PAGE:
In 2015, ZSR commissioned the Center for Effective Philanthropy to produce a Grantee Perception Report. Grantee perceptions provide important indicators of a foundation’s performance. Because grantees are the organizations working on the ground, they are in an excellent position to have informed opinions about a funder’s impact and other aspects of the foundation’s work. The Foundation would like to thank all ZSR grantees who took time to participate in this anonymous survey. ZSR is committed to funder transparency. We have, therefore, posted the following slide deck which highlights the most important survey results. We invite all grantees and applicants to contact us at email@example.com with suggestions for how ZSR can better use its resources to create more positive impact for the benefit of North Carolinians or how we can better help organizations achieve their missions.
The Z. Smith Reynolds Foundation recently commissioned a statewide survey on voter perceptions of public education in North Carolina (April 2015) as a follow-up to a 2013 statewide survey on the same subject. The results show that North Carolina voters strongly value local public schools, support greater investments in overall funding and want more investment in teachers. The most recent survey shows great concern that state education policy and funding are undermining the public's desire to ensure that each child is challenged to grow and is prepared for success in college, career and life.
The Duke Center for Child and Family Policy and the Children's Law Clinic have published a compendium of alternative strategies that can be used by school districts to replace their reliance on suspending children from school when they violate school rules. From positive behavioral approaches to providing focused training for teachers to threat assessment, the strategies highlighted in the report can be tried by school districts that want to address misconduct in a positive, instructional way rather than a purely punitive way.
On Tuesday, May 5, the Z. Smith Reynolds Foundation, along with UNC Charlotte and DVA Charlotte, sponsored A Dream Deferred Again – a community event that examined the segregation and integration of Charlotte Mecklenburg Schools.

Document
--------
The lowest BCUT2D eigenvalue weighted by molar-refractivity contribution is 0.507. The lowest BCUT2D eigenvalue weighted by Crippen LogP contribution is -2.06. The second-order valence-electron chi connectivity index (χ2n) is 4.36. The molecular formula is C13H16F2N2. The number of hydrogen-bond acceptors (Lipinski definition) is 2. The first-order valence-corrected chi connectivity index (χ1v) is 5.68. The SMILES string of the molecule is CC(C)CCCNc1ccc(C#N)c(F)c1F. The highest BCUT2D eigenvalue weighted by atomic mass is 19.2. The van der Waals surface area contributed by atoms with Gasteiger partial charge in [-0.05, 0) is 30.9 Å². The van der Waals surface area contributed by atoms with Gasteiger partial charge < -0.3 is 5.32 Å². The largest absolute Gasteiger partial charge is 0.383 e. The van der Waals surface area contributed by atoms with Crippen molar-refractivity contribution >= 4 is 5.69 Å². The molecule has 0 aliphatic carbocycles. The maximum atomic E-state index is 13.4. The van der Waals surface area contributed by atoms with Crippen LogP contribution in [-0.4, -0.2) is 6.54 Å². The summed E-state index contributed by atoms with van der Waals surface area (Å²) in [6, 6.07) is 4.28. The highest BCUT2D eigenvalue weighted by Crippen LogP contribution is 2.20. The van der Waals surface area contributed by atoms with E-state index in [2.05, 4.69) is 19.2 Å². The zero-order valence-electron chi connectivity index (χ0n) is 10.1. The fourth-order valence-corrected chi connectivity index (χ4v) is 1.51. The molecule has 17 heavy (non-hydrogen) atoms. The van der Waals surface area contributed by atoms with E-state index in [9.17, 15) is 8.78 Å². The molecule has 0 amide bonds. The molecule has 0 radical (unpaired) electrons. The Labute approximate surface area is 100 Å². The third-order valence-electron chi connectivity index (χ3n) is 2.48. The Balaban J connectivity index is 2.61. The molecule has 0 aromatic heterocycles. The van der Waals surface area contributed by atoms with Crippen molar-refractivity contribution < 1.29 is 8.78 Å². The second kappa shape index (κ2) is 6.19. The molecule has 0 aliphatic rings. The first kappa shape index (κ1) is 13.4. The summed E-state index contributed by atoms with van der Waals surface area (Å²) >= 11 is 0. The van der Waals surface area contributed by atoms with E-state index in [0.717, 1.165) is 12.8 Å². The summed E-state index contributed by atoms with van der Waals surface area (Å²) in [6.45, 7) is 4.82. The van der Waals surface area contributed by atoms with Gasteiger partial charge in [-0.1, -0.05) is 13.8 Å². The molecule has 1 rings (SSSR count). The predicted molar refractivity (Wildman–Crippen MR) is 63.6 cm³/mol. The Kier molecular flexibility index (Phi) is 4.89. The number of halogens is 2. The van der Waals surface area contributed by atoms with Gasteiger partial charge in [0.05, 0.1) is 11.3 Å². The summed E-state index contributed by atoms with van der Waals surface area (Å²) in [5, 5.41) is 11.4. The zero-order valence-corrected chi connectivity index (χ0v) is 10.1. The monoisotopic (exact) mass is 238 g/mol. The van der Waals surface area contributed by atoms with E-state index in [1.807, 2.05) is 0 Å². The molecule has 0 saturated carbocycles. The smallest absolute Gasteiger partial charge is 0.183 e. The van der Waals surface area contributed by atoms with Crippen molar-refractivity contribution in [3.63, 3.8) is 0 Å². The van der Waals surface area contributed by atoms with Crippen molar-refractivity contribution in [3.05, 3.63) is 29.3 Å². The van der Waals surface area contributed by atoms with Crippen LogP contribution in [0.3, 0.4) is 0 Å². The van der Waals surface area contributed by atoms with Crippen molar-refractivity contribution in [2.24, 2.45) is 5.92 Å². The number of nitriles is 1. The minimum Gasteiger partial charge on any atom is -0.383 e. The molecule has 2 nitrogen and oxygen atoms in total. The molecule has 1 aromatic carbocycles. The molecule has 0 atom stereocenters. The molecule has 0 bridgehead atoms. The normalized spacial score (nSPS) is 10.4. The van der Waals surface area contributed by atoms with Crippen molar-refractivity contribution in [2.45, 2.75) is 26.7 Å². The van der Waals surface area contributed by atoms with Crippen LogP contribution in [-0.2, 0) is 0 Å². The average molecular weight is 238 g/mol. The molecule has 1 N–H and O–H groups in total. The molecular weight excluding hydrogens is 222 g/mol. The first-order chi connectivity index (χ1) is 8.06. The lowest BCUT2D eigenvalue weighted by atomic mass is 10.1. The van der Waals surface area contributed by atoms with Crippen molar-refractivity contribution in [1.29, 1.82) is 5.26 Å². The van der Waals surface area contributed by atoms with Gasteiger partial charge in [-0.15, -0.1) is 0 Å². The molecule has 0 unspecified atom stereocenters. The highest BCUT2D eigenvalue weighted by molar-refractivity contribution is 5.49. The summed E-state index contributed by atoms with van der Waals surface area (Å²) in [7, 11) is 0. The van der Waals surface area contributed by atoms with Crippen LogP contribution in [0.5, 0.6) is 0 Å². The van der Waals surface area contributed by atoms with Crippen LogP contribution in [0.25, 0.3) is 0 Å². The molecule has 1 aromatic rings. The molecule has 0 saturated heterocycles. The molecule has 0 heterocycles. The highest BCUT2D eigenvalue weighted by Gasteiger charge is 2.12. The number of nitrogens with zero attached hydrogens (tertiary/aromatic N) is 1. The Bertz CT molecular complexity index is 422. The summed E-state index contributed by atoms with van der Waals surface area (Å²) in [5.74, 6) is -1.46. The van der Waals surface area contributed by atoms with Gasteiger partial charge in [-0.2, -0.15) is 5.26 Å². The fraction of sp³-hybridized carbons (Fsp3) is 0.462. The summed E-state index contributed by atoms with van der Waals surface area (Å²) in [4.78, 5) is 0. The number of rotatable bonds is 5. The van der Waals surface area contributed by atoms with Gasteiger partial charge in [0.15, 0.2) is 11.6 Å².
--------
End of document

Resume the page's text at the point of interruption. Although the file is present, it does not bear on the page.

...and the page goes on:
On April 26-27, 2014, a diverse group of immigrants, activists, advocates, and
allies in North Carolina’s Latino Immigrant Justice Movement came together to talk about how to build better relationships upon a shared commitment to the Latino community, foster unity and trust, and begin developing a broader understanding of what groups and individuals could accomplish together versus separately. This convening summary report shares information about how the convening was organized, how activities were designed, and the ideas that were discussed. English and Spanish versions of the report are available.
The first half of this slide deck outlines research findings around why North Carolinians value public education. This includes their expectations and perceptions of strengths, challenges and opportunities. The second half of the deck focuses on developing an effective messaging framework to communicate the value of maintaining and strengthening North Carolina’s public education system, which is dedicated to serving all students well.
The goal of the Women’s Economic Equity (WEE) Project was to support low-income, rural women to move into jobs that pay the Living Income Standard (LIS). Central to the Foundation’s approach is the role of networks -- connecting available resources rather than creating new organizations -- in building economic opportunity for women. Participating sites were asked to identify employment sectors (e.g., high-tech, manufacturing, and health care) that had living income standard jobs in the designated counties or regions.
This study augments and deepens the North Carolina income poverty report. Household income, which refers to “the sum of all cash income received by [an] individual and/or other family members,” is a crucial and pervasive measure of economic wellbeing. Wealth, however, represents the stock of assets and economic resources, accumulated or inherited, owned by such a household at a particular point in time. Wealth, of course, can replicate itself – producing further income and profit. It is a primary source for consumption and investment as well.
This study, broadly speaking, explores economic distress, challenge, progress and opportunity in North Carolina. It employs decennial U.S. Census data; American Community Survey estimates; state-captured economic, health and educational measures; urban and rural demographic and wealth studies; and a variety of other reports and resources to draw its portraits and preliminary conclusions. It explores changes, particularly over the last three decades, in growth and demography, education, poverty, employment, housing and community development.
The economic and foreclosure crisis has highlighted the alarming gap in wealth and assets between people of color and whites in the United States. Research has shown that the racial wealth gap, which exists independently of the income gap, was 16 cents to the dollar between people of color and whites in 2007, and has since widened significantly due to the recent and ongoing foreclosure crisis. Policymakers have begun to realize that closing the wealth gap is even more important than addressing the income gap as a way to end poverty and create an